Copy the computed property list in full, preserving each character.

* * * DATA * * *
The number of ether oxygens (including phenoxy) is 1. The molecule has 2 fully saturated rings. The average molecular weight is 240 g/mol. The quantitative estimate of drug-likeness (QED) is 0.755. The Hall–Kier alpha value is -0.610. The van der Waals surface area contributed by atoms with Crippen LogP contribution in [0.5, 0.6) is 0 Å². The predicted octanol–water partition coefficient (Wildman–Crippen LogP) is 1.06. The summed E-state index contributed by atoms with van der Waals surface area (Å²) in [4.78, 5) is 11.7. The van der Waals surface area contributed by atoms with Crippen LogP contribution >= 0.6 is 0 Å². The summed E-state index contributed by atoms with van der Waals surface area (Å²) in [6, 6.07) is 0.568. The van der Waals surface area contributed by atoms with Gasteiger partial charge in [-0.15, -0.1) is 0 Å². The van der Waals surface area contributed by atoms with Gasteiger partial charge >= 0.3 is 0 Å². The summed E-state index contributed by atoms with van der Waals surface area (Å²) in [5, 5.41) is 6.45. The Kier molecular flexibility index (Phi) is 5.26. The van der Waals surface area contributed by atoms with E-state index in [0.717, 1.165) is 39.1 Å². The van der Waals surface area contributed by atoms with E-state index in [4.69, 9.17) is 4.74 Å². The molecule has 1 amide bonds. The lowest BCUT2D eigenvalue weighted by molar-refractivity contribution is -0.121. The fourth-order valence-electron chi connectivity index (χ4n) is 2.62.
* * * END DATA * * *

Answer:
The number of ether oxygens (including phenoxy) is 1. The molecule has 2 fully saturated rings. The average molecular weight is 240 g/mol. The quantitative estimate of drug-likeness (QED) is 0.755. The Hall–Kier alpha value is -0.610. The van der Waals surface area contributed by atoms with Crippen LogP contribution in [0.5, 0.6) is 0 Å². The predicted octanol–water partition coefficient (Wildman–Crippen LogP) is 1.06. The summed E-state index contributed by atoms with van der Waals surface area (Å²) in [4.78, 5) is 11.7. The van der Waals surface area contributed by atoms with Crippen LogP contribution >= 0.6 is 0 Å². The summed E-state index contributed by atoms with van der Waals surface area (Å²) in [6, 6.07) is 0.568. The van der Waals surface area contributed by atoms with Gasteiger partial charge in [-0.15, -0.1) is 0 Å². The van der Waals surface area contributed by atoms with Gasteiger partial charge >= 0.3 is 0 Å². The summed E-state index contributed by atoms with van der Waals surface area (Å²) in [5, 5.41) is 6.45. The Kier molecular flexibility index (Phi) is 5.26. The van der Waals surface area contributed by atoms with E-state index in [0.717, 1.165) is 39.1 Å². The van der Waals surface area contributed by atoms with E-state index in [4.69, 9.17) is 4.74 Å². The molecule has 1 amide bonds. The lowest BCUT2D eigenvalue weighted by molar-refractivity contribution is -0.121. The fourth-order valence-electron chi connectivity index (χ4n) is 2.62.